Phenotype of HSC from Different Sources

HSC can be derived from other sources besides WBM, such as peripheral blood (PB), fetal cord blood (CB), fetal liver, skeletal muscle, and embryonic stem cells, with some pheno-typic variations. In 1951, Brechen et. al. found mice were rescued from irradiation by parabiosis with nonirradiated partners (42), suggesting that HSCs can circulate in PB. Infusion with >5 million nonirradiated PB cells also rescued irradiated mice, showing HSCs were present in the circulation at very low frequencies (43). Human PB also contains cells with primitive hematopoietic potential (44,45), although these cells are infrequent and less potent than WBM-derived HSCs (46,47). Mobilization with GM-CSF can greatly increase the frequency of HSCs in human PB (48) and is a common strategy for enriching and purifying HSCs from PB (49).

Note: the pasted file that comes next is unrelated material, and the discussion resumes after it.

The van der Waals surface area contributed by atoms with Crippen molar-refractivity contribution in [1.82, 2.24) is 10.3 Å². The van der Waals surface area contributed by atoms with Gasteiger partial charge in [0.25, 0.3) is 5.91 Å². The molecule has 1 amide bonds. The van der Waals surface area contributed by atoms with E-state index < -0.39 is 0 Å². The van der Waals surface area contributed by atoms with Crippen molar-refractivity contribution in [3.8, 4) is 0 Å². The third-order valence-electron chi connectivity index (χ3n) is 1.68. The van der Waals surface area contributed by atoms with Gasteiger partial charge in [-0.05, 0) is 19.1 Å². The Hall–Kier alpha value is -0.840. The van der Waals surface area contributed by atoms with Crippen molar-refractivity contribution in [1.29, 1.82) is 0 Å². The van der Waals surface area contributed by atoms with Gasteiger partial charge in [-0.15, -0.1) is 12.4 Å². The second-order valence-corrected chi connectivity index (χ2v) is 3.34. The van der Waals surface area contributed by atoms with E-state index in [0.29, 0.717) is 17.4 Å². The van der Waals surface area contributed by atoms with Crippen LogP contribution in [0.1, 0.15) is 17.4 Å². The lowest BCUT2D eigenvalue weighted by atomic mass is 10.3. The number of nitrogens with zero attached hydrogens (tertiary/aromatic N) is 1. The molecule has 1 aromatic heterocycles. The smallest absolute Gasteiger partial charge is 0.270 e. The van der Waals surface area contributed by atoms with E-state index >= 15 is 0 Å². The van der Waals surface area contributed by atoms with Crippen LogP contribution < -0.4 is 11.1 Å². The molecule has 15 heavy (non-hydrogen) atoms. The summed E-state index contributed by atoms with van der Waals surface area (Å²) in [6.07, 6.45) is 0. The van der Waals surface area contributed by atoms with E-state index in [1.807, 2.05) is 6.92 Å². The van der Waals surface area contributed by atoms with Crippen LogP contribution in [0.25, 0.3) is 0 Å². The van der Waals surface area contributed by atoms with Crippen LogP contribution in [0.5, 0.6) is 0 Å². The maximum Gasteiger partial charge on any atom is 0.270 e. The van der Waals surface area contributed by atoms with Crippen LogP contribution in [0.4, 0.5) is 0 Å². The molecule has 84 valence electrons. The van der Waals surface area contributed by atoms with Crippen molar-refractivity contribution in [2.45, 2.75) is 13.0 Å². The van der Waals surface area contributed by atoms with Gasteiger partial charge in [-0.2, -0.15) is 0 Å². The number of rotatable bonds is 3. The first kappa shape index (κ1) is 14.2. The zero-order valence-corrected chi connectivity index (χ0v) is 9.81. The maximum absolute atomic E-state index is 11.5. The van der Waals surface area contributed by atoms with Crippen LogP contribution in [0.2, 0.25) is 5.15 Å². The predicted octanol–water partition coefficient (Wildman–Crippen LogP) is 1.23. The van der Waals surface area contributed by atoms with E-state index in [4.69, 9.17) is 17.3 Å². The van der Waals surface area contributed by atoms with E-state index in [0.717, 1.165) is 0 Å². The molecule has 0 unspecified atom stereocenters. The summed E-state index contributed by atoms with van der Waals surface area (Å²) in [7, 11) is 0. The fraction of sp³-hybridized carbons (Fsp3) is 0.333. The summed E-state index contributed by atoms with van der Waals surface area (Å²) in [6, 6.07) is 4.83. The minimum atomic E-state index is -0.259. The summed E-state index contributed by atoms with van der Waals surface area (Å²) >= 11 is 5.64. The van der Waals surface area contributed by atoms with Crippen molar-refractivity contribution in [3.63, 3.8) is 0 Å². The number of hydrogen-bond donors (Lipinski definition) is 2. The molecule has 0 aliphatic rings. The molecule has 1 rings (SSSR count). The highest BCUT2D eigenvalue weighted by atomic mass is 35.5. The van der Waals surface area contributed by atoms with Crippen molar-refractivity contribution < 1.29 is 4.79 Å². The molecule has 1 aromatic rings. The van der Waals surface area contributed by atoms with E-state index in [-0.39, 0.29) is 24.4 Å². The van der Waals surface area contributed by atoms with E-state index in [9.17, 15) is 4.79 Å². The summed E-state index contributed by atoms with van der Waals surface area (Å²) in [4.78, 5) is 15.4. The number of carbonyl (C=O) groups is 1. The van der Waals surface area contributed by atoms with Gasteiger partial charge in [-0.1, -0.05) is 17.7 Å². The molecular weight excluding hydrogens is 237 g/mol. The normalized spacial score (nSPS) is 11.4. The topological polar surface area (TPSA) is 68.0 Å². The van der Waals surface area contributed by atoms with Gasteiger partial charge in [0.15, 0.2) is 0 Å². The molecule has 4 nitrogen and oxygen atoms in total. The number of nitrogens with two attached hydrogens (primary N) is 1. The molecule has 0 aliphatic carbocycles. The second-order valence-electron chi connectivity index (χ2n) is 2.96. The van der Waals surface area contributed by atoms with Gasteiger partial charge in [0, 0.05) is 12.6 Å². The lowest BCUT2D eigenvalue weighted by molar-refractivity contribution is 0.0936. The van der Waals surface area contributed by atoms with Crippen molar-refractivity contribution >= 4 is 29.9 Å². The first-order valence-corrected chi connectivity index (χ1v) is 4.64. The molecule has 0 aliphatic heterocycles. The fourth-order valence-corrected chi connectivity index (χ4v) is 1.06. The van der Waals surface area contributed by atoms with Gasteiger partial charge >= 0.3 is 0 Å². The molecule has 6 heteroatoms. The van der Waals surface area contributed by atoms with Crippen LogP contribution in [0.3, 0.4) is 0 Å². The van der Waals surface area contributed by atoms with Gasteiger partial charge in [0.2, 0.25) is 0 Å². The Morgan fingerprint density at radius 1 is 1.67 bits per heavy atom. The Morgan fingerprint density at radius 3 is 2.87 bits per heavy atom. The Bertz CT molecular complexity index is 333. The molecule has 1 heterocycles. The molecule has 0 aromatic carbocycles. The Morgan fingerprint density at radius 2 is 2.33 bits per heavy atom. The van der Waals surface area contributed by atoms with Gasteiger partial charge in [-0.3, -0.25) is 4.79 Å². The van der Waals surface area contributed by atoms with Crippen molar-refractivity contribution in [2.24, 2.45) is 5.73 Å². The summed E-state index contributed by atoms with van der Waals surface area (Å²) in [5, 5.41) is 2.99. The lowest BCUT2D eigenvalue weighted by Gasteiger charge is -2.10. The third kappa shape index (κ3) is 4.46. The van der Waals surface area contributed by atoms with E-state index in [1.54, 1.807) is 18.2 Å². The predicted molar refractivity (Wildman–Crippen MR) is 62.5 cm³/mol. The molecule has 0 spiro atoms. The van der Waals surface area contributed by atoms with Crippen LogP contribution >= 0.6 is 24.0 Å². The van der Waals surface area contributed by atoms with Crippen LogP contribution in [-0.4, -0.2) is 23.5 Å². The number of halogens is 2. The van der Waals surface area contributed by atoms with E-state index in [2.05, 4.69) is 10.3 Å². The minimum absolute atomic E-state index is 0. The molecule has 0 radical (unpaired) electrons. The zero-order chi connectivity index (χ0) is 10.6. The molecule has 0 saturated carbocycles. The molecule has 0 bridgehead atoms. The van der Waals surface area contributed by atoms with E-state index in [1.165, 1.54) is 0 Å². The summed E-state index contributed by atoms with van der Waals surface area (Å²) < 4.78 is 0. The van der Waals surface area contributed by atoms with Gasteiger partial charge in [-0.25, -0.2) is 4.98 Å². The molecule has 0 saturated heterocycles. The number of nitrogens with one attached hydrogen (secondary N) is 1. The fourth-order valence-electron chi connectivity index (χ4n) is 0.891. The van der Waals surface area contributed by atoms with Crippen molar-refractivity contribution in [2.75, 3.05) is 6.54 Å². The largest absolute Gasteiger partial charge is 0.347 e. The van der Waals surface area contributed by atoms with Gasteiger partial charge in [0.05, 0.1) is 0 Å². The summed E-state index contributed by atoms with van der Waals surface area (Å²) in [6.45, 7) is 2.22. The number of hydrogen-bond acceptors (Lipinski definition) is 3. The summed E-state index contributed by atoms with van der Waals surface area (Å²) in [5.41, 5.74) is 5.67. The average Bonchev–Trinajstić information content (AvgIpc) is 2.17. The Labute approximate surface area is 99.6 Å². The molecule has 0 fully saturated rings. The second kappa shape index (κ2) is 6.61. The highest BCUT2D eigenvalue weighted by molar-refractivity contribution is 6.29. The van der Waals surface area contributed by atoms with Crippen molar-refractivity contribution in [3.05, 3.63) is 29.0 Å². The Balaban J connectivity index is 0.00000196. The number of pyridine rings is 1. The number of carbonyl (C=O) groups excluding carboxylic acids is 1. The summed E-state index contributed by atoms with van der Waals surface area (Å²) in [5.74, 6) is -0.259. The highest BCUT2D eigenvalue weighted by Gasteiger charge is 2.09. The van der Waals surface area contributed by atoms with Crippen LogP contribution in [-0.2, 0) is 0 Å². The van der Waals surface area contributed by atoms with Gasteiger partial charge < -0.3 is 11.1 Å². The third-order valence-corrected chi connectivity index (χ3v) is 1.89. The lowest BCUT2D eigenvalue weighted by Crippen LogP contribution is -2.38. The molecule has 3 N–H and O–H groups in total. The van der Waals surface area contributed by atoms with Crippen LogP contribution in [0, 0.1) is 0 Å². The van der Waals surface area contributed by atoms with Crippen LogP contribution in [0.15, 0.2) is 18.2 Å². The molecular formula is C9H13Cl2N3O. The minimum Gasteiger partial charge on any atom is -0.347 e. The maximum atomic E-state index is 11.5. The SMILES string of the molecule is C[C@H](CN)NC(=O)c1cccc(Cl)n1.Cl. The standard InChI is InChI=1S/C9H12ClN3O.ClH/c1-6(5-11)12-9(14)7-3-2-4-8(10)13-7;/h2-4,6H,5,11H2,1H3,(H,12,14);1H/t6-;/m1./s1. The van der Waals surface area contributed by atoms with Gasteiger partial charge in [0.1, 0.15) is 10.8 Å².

PB-derived HSCs are phenotypically distinct from WBM HSC. Although both human WBM and PB HSCs express CD34 and are RhodamineLow (50,51), mobilized PB HSCs express lower levels of c-kit than WBM HSCs (52).

HSCs are also present in newborn CB. Hematopoietic progenitors in CB have been shown to express CD34 both in vitro and in vivo (53-56). HSCs in CB are resilient to cryo-preservation and extensive handling and are therefore a clinically useful source of HSCs (57,58). CB HSCs are phenotypi-

Figure 1 Progression of cell surface marker expression on maturing murine and human HSC. Summary of cell surface markers that distinguish quiescent, activated, newly cycling, and differentiating HSCs in humans and mice.

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